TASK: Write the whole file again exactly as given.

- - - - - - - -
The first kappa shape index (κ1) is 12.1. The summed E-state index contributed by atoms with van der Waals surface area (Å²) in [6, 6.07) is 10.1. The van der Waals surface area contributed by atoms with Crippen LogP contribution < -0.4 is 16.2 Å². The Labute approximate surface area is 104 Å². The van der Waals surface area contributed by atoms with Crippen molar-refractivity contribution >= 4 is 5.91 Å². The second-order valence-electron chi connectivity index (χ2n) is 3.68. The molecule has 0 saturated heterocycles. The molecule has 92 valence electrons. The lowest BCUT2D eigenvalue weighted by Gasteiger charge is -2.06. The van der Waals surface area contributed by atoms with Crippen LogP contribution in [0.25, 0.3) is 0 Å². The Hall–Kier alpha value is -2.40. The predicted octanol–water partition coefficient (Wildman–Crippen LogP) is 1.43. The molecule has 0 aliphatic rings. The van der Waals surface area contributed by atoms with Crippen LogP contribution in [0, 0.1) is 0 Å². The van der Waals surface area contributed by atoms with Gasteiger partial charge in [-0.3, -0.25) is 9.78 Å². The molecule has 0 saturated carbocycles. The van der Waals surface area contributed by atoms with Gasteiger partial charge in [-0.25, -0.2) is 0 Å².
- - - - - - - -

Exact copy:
The first kappa shape index (κ1) is 12.1. The summed E-state index contributed by atoms with van der Waals surface area (Å²) in [6, 6.07) is 10.1. The van der Waals surface area contributed by atoms with Crippen LogP contribution < -0.4 is 16.2 Å². The Labute approximate surface area is 104 Å². The van der Waals surface area contributed by atoms with Crippen molar-refractivity contribution >= 4 is 5.91 Å². The second-order valence-electron chi connectivity index (χ2n) is 3.68. The molecule has 0 saturated heterocycles. The molecule has 92 valence electrons. The lowest BCUT2D eigenvalue weighted by Gasteiger charge is -2.06. The van der Waals surface area contributed by atoms with Crippen LogP contribution in [0.25, 0.3) is 0 Å². The Hall–Kier alpha value is -2.40. The predicted octanol–water partition coefficient (Wildman–Crippen LogP) is 1.43. The molecule has 0 aliphatic rings. The van der Waals surface area contributed by atoms with Crippen LogP contribution in [0, 0.1) is 0 Å². The van der Waals surface area contributed by atoms with Gasteiger partial charge in [-0.3, -0.25) is 9.78 Å². The molecule has 0 saturated carbocycles. The van der Waals surface area contributed by atoms with Gasteiger partial charge in [-0.25, -0.2) is 0 Å².